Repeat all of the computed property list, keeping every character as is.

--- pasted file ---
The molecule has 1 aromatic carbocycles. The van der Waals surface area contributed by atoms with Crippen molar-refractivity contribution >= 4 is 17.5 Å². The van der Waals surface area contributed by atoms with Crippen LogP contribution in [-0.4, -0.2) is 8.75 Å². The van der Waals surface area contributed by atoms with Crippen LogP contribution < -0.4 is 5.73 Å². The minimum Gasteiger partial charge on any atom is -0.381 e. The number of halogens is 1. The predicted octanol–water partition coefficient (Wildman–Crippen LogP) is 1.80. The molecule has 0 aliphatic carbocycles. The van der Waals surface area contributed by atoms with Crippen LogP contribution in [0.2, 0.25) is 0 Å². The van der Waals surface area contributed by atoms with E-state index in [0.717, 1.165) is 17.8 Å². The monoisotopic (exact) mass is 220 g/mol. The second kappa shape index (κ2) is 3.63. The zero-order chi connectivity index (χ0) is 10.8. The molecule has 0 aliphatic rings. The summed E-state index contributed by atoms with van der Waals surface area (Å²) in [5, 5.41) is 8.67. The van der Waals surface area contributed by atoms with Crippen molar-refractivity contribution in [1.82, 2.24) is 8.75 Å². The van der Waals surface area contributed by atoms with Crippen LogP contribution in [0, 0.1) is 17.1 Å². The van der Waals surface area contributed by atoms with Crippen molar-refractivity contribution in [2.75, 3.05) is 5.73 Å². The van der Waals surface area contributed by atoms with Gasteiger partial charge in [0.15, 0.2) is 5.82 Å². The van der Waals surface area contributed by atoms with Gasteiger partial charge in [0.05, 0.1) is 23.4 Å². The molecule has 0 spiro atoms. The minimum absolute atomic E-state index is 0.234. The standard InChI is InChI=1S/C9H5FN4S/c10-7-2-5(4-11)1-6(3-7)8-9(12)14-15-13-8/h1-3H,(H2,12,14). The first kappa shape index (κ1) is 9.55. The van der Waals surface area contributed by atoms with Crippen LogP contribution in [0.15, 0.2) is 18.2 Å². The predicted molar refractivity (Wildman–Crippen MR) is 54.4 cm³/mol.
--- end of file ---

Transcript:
The molecule has 1 aromatic carbocycles. The van der Waals surface area contributed by atoms with Crippen molar-refractivity contribution >= 4 is 17.5 Å². The van der Waals surface area contributed by atoms with Crippen LogP contribution in [-0.4, -0.2) is 8.75 Å². The van der Waals surface area contributed by atoms with Crippen LogP contribution < -0.4 is 5.73 Å². The minimum Gasteiger partial charge on any atom is -0.381 e. The number of halogens is 1. The predicted octanol–water partition coefficient (Wildman–Crippen LogP) is 1.80. The molecule has 0 aliphatic carbocycles. The van der Waals surface area contributed by atoms with Crippen LogP contribution in [0.2, 0.25) is 0 Å². The van der Waals surface area contributed by atoms with E-state index in [0.717, 1.165) is 17.8 Å². The monoisotopic (exact) mass is 220 g/mol. The second kappa shape index (κ2) is 3.63. The zero-order chi connectivity index (χ0) is 10.8. The molecule has 0 aliphatic rings. The summed E-state index contributed by atoms with van der Waals surface area (Å²) in [5, 5.41) is 8.67. The van der Waals surface area contributed by atoms with Crippen molar-refractivity contribution in [1.82, 2.24) is 8.75 Å². The van der Waals surface area contributed by atoms with Crippen LogP contribution in [0, 0.1) is 17.1 Å². The van der Waals surface area contributed by atoms with Crippen molar-refractivity contribution in [2.75, 3.05) is 5.73 Å². The van der Waals surface area contributed by atoms with Gasteiger partial charge in [0.15, 0.2) is 5.82 Å². The van der Waals surface area contributed by atoms with Gasteiger partial charge in [0.05, 0.1) is 23.4 Å². The molecule has 0 spiro atoms. The minimum absolute atomic E-state index is 0.234. The standard InChI is InChI=1S/C9H5FN4S/c10-7-2-5(4-11)1-6(3-7)8-9(12)14-15-13-8/h1-3H,(H2,12,14). The first kappa shape index (κ1) is 9.55. The van der Waals surface area contributed by atoms with Crippen LogP contribution in [0.15, 0.2) is 18.2 Å². The predicted molar refractivity (Wildman–Crippen MR) is 54.4 cm³/mol.